There are countless anomalies taking place in society due to covid-19, but one of the more dangerous aspects that has changed in our everyday lives is the reduction in people contacting their doctor with enquiries about non-covid health issues.
“One of the consequences of social distancing we are seeing is people with other illnesses are not presenting themselves to hospitals because they are assuming covid takes priority and nothing else is happening..”Professor Kevin Cooper, consultant gynaecologist, Aberdeen Royal Infirmary
Professor Kevin Cooper, consultant gynaecologist at Aberdeen Royal Infirmary raised the point about reduced patient referrals whilst discussing how Aberdeen’s Foresterhill medical campus is coping with the covid outbreak.
Professor Cooper said; “one of the consequences of social distancing we are seeing is people with other illnesses are not presenting themselves to hospitals because they are assuming covid takes priority and nothing else is happening.
“From a gynaecology point of view emergency admission rates have dropped significantly since covid has gone on.”
Dr Alistair Bell, a GP who graduated from Dundee University and now works in Preston, says his practice has also seen a drop in enquiries.
“Yes, very much so. People are not presenting when they should which is a problem. Since the crisis I have done hardly any referrals where normally I would be referring.”
Dr Fergus Cooper, an ears, nose and throat speciality trainee at Raigmore Hospital Inverness, says he has heard of “adverse things” happening in the community that would normally be dealt with by the health service.
“I’m in WhatsApp groups with other health care professionals and there have been a lot of reports of adverse things happening out there in the community that normally wouldn’t be happening.”
Professor Cooper refutes the assumption covid cases automatically take priority.
“I want to make it clear that it is not the case that covid automatically takes priority. Anyone with any illness should still be able to receive treatment. If you are concerned or unsure of anything you should still contact the NHS.”
Why are people suddenly deciding not to see their doctor?
“It’s not good is it? That it’s a myth that we are snowed under and we cannot see you if you have maybe a bleeding artery which can be the first sign of cancer.“Dr Alistair Bell, general practioner, Worden Medical Centre
As a GP, Dr Bell is in a medical post which receives a high number of enquiries. He feels the emphasis on staying at home, whilst vital in combating the spread of covid, has had side-affects on other treatments.
“I think there is so much in the media about GPs being overly busy but actually we are not that busy at the moment. We are preparing for the possibility of getting busy but we are not.
“It’s not good is it? That it’s a myth that we are snowed under and we cannot see you if you have maybe a bleeding artery which can be the first sign of cancer. But people think I do not want to bother the GP. People think we’re shut but we’re not.”
Could we further overload an already stretched NHS?
There is an issue that advising people to reach out to their doctors in these unprecedented times could create a maelstrom of work for an already stretched health service. But Dr Bell explains that practices find a way to work round things getting busy:
“We do get a lot less non-emergency enquiries right now which is a great thing, but it’s our job to filter through these enquiries to help those most in need.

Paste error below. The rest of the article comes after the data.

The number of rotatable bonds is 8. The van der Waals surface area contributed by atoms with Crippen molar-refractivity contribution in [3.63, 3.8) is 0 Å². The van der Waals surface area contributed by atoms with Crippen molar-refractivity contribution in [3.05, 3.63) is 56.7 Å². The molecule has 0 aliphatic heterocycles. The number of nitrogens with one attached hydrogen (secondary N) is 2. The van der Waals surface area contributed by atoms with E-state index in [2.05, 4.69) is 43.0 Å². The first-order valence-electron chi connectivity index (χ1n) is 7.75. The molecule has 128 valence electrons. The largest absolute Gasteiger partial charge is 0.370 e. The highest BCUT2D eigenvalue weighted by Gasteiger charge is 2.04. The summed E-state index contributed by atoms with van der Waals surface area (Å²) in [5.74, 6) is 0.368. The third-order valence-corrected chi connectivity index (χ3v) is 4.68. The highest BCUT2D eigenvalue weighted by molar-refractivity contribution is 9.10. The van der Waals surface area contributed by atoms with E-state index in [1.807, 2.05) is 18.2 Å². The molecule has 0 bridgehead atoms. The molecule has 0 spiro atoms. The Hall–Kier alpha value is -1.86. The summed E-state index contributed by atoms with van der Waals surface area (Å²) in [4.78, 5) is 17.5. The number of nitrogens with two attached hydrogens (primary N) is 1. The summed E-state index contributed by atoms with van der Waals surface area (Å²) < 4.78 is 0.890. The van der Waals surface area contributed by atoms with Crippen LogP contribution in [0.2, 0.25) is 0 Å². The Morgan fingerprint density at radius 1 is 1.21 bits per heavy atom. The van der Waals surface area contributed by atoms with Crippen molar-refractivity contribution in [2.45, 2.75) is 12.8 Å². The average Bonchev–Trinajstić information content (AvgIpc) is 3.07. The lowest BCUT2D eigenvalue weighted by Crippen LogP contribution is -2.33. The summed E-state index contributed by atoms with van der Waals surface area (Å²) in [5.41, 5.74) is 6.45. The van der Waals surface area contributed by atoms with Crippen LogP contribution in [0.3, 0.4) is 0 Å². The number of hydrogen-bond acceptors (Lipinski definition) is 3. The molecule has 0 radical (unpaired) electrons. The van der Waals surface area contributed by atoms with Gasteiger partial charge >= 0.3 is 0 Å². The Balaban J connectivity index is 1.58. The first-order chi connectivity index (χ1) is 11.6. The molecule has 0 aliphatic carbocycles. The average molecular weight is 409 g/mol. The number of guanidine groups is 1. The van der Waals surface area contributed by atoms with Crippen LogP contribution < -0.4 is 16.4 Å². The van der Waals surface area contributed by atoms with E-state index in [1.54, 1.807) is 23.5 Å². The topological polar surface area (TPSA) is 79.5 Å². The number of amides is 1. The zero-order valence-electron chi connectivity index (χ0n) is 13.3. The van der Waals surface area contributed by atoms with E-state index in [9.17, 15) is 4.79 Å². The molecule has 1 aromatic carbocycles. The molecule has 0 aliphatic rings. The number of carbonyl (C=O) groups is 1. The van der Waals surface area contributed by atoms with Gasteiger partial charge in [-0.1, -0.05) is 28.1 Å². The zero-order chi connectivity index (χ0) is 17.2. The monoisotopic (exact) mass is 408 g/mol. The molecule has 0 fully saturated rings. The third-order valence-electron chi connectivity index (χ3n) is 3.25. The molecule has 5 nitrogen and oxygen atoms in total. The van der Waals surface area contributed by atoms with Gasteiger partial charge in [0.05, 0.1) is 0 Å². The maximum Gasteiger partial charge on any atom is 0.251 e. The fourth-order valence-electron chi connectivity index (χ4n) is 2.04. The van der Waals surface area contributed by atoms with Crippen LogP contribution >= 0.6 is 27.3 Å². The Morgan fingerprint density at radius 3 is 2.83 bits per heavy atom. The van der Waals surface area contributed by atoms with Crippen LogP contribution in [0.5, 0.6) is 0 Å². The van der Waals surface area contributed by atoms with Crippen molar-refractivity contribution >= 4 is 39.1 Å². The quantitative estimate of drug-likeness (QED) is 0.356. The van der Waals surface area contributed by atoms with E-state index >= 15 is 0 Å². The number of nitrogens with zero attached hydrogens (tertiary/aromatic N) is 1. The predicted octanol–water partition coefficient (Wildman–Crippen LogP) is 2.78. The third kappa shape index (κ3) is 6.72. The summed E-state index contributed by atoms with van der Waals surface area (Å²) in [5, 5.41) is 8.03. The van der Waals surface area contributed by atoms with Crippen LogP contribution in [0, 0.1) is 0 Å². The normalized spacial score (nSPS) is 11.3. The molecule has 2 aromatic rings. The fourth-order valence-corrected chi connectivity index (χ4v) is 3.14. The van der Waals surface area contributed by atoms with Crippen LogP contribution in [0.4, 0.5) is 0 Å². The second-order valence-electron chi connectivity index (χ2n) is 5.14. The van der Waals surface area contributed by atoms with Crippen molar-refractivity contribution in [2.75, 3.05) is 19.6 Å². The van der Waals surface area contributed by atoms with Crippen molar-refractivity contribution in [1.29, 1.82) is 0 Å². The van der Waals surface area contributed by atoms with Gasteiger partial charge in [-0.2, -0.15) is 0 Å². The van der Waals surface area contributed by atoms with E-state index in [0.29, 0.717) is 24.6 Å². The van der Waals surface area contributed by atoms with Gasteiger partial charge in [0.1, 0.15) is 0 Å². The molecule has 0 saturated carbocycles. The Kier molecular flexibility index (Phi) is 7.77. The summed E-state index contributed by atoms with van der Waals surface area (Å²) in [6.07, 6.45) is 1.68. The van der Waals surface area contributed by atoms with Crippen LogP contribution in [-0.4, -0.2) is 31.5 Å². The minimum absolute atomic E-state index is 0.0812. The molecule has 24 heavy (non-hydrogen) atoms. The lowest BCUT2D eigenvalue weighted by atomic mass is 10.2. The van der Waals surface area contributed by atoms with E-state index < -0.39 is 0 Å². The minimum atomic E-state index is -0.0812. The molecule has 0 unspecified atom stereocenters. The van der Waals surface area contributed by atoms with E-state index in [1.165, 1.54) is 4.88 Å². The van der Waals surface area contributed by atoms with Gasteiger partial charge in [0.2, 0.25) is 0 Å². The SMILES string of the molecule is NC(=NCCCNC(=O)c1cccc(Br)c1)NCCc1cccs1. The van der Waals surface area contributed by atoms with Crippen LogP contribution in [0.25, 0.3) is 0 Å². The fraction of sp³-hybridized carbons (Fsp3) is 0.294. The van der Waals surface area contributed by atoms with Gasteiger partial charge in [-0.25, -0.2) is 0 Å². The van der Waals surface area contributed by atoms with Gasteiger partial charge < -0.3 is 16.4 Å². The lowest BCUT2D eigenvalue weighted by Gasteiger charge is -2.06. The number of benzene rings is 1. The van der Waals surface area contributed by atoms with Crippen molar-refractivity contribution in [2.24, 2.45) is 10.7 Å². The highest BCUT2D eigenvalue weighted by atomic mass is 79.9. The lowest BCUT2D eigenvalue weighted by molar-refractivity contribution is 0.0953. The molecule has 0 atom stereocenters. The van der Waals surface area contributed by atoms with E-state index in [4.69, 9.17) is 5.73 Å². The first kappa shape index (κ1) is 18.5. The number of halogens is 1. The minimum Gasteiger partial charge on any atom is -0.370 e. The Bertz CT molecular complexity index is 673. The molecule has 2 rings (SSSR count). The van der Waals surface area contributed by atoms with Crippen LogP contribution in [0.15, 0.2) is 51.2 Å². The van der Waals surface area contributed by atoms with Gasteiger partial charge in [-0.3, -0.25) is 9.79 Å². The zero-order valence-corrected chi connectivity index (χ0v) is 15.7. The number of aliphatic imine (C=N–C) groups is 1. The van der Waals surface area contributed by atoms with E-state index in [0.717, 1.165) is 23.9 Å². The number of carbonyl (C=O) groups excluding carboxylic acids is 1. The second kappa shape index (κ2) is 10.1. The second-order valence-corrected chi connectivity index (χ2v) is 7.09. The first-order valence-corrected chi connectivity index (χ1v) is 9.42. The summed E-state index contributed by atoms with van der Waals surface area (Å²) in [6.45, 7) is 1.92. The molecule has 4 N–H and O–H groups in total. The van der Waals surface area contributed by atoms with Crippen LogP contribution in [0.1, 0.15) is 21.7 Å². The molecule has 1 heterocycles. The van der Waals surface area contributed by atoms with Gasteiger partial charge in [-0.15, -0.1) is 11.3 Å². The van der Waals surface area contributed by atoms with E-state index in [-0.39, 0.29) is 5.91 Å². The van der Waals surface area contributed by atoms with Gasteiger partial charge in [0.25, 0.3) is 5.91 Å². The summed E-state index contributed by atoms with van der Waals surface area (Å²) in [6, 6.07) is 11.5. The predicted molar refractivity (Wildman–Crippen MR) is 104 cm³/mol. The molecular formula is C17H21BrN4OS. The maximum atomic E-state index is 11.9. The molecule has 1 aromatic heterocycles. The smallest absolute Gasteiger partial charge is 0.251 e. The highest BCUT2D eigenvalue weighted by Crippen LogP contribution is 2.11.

“I think you should say you have got to see us because it is your GP’s job to decide whether you are ill or not. And if we did get really busy we’d just prioritise and find ways of working round it. People should still be contacting their GP under the same threshold they had before covid.”
Contact your GP over the phone and receive consultations from home
So how does it work if you want to speak to your GP about non-covid related issues? Whilst Dr Bell now works in England he still describes the process that takes place to contact your GP.
Dr Bell explains: “If you want to see a GP, phone us. Our phone lines are open as normal. What will happen is you’ll speak to a receptionist who will say we have no appointments but put you on a call list and a GP will phone you back in around an hour and try sort the issue over the phone. If we cannot do that we will arrange for you to come to the practice.”
Is non-presenting a worrying trend?
Dr Bell’s primary concern about the lack of patient presenting is with early cancer diagnosis.
Dr Bell says; “for cancer referrals, yes.
“The thing with cancer is you’re supposed to refer anyone with a 3 per cent or more chance of potentially having cancer. Basically they want you to do lots of referrals in order to catch cancers early. Cancers are still happening now so undoubtedly, as an outcome of this, people are going to get diagnosed later.”
Professor Cooper, a health care professional for over thirty years, raises the point that a reduction in enquiries isn’t necessarily a completely bad thing.
“People who previously would go directly to hospital with things that were not real emergencies are just not presenting any more. If that attitude can carry on then there may be a positive benefit for the NHS.
“I think once we are through this there will be a change in the way the public use and access the NHS, particularly emergency care. I hope there will be a rise in awareness about how fragile the NHS really is.”
Sadly there are so many facets of society taking a hit at the moment, but Professor Cooper believes this area of social peculiarity could be one of the more serious indirect consequences of the covid outbreak.
“It could be one of the collateral affects of covid-19 that other people are going to come to harm for not seeking attention for things they would normally see a doctor about.”
For guidance on any health issues visit the NHS website (Scotland link)